These accounts are meant to provide income for retirement, so they should not be “raided” without good reason. As a last resort, however, a 401(k) or IRA could provide the funds you desperately need.

With an IRA, you can take out the money without restraint, because it’s yours to do as you wish. But you can only withdraw funds from a 401(k) with your employer’s approval (if it’s even permitted). The list of reasons you can make a hardship withdrawal includes:

  • Unreimbursed medical expenses for you, your spouse or dependents
  • Acquisition of a principal residence and certain expenses for repairing damage to your principal residence
  • Payment of college tuition and related educational costs (e.g., room and board) for the next 12 months for you, your spouse, dependents or children who are no longer dependents
  • Payment to prevent eviction from your home or foreclosure on the mortgage of your principal residence
  • Funeral expenses

In any event, a distribution from a 401(k) or IRA is subject to federal income tax at ordinary income rates. In addition, a 10 percent tax penalty generally applies to most payouts prior to age 59½.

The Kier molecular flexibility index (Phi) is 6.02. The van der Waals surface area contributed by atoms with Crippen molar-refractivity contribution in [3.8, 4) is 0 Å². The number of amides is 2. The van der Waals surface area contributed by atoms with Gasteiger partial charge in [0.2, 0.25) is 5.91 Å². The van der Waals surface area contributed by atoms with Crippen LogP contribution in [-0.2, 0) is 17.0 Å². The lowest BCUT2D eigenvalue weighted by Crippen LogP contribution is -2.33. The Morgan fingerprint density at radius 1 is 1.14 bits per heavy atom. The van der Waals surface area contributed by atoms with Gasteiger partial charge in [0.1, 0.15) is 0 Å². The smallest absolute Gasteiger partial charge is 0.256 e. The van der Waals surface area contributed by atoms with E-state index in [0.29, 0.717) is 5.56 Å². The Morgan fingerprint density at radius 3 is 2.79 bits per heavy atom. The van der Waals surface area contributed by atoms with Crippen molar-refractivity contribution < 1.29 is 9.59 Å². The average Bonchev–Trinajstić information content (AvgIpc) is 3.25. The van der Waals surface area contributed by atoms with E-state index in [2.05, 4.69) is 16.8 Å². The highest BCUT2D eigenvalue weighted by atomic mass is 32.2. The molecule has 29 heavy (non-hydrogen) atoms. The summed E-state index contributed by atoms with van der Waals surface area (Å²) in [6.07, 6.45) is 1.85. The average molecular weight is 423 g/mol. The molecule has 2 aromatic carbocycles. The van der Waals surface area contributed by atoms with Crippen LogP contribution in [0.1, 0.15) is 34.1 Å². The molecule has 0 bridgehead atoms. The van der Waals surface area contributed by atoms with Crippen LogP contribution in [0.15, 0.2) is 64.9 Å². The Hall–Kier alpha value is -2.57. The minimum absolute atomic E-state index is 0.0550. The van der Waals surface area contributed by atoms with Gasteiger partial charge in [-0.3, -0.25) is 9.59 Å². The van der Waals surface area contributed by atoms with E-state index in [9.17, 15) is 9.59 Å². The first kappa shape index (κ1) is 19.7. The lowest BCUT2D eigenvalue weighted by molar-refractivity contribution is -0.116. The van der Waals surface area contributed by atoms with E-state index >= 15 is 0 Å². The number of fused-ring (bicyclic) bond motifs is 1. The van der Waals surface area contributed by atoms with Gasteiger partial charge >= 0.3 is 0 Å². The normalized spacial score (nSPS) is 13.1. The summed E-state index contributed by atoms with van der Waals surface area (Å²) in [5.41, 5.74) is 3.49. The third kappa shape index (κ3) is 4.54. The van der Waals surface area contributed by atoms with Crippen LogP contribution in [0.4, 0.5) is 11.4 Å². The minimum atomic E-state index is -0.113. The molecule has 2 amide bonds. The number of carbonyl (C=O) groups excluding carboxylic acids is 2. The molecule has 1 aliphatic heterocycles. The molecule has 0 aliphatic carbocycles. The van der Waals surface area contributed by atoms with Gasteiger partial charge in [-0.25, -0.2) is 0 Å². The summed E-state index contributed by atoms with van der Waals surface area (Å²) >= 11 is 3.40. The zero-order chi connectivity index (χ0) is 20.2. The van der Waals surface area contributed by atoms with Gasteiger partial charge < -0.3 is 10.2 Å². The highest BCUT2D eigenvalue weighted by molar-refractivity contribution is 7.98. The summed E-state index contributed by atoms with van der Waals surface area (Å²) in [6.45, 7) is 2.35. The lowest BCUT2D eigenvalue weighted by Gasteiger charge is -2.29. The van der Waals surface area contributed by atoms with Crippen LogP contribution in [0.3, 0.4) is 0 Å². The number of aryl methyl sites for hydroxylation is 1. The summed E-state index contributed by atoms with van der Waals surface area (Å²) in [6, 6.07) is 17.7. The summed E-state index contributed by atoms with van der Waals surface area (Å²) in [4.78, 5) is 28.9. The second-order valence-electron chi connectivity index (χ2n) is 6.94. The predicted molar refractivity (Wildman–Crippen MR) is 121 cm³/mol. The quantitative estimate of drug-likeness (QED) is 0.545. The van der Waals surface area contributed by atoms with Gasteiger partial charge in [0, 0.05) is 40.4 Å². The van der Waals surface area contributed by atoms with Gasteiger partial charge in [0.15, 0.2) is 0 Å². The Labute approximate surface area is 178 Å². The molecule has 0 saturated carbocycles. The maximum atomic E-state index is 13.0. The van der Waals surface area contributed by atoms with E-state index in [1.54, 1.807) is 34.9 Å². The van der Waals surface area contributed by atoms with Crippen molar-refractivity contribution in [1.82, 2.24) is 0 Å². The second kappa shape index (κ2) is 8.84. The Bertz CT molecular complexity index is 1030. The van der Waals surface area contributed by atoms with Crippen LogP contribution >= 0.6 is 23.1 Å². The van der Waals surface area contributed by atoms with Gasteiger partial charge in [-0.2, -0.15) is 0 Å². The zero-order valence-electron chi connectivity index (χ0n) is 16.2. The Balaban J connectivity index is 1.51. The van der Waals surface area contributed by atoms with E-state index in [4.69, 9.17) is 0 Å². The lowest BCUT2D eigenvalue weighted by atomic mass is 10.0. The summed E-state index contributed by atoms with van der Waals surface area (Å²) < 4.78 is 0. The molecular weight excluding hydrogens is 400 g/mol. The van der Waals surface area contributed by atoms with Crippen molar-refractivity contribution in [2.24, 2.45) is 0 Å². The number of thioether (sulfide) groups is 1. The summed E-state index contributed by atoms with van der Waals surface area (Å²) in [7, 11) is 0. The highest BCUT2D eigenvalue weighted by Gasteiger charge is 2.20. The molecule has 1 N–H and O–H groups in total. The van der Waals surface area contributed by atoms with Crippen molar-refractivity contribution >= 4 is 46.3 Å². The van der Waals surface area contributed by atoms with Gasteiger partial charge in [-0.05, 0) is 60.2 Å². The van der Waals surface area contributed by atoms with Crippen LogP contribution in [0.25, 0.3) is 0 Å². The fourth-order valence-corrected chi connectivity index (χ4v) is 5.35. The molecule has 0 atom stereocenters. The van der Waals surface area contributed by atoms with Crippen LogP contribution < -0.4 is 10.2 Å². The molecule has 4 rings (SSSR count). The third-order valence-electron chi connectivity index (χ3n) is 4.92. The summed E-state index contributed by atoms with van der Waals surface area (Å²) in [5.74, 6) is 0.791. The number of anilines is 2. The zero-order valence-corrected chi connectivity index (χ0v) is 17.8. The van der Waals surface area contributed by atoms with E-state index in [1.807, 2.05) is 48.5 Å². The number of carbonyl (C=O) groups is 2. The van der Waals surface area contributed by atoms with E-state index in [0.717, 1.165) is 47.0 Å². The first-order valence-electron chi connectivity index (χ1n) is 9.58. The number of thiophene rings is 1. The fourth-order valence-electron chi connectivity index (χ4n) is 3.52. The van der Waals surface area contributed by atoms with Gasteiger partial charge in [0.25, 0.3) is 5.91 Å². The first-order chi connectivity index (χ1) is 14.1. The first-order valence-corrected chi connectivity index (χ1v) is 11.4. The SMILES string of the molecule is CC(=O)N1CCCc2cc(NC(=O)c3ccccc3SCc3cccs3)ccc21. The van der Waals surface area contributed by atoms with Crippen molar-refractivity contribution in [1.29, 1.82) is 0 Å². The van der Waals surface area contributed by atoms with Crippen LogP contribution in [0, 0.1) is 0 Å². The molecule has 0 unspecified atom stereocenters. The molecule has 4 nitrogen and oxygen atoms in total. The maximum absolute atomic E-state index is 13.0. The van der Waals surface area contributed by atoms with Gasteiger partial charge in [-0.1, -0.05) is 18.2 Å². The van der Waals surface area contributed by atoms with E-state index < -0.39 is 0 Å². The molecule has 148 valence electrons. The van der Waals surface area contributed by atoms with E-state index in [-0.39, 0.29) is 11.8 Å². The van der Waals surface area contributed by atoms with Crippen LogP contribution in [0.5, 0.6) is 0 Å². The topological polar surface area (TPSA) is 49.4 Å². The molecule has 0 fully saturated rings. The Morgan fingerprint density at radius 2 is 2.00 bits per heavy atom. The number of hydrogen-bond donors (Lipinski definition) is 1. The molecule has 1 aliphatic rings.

There are several exceptions to the 10 percent penalty that may or may not align with the reasons for hardship withdrawals. For instance, you might be able to avoid the penalty on early distributions from a 401(k) to pay emergency medical expenses, but not to pay your child’s college tuition for the upcoming school year.

A hardship withdrawal is typically never someone’s first choice, but sometimes it’s the last option. Consider all your other options before moving ahead with a hardship withdrawal. Contact Dye & Whitcomb today if you’d like talk about your options.

Increase your odds of getting a small business loan

As any entrepreneur will tell you, financing a business is no small undertaking. Pulling funds from personal bank accounts, liquidating assets, talking to friends and relatives about your venture — these are all actions you might take to get your business up and running. Banks and other financial institutions could also play a role.